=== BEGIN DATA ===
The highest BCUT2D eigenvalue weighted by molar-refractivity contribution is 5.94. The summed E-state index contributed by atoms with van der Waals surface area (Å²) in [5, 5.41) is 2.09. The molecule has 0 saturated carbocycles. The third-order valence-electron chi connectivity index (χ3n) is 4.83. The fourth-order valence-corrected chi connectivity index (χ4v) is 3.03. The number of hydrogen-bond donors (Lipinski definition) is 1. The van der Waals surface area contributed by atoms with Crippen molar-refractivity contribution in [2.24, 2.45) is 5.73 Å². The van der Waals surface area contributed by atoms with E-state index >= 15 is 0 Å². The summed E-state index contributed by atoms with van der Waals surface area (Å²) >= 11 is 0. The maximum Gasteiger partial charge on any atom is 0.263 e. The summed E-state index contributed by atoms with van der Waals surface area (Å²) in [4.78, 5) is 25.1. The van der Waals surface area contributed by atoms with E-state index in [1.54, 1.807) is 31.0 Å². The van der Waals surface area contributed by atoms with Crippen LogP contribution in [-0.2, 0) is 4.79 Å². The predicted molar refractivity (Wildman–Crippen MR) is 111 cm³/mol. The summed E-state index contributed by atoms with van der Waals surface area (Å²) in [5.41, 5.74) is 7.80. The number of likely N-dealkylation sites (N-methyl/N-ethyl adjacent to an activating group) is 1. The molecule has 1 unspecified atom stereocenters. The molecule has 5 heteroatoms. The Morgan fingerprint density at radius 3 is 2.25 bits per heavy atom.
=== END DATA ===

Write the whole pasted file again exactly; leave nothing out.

The highest BCUT2D eigenvalue weighted by molar-refractivity contribution is 5.94. The summed E-state index contributed by atoms with van der Waals surface area (Å²) in [5, 5.41) is 2.09. The molecule has 0 saturated carbocycles. The third-order valence-electron chi connectivity index (χ3n) is 4.83. The fourth-order valence-corrected chi connectivity index (χ4v) is 3.03. The number of hydrogen-bond donors (Lipinski definition) is 1. The van der Waals surface area contributed by atoms with Crippen molar-refractivity contribution in [2.24, 2.45) is 5.73 Å². The van der Waals surface area contributed by atoms with E-state index >= 15 is 0 Å². The summed E-state index contributed by atoms with van der Waals surface area (Å²) >= 11 is 0. The maximum Gasteiger partial charge on any atom is 0.263 e. The summed E-state index contributed by atoms with van der Waals surface area (Å²) in [4.78, 5) is 25.1. The van der Waals surface area contributed by atoms with E-state index in [1.54, 1.807) is 31.0 Å². The van der Waals surface area contributed by atoms with Crippen LogP contribution in [-0.2, 0) is 4.79 Å². The predicted molar refractivity (Wildman–Crippen MR) is 111 cm³/mol. The summed E-state index contributed by atoms with van der Waals surface area (Å²) in [5.41, 5.74) is 7.80. The number of likely N-dealkylation sites (N-methyl/N-ethyl adjacent to an activating group) is 1. The molecule has 1 unspecified atom stereocenters. The molecule has 5 heteroatoms. The Morgan fingerprint density at radius 3 is 2.25 bits per heavy atom.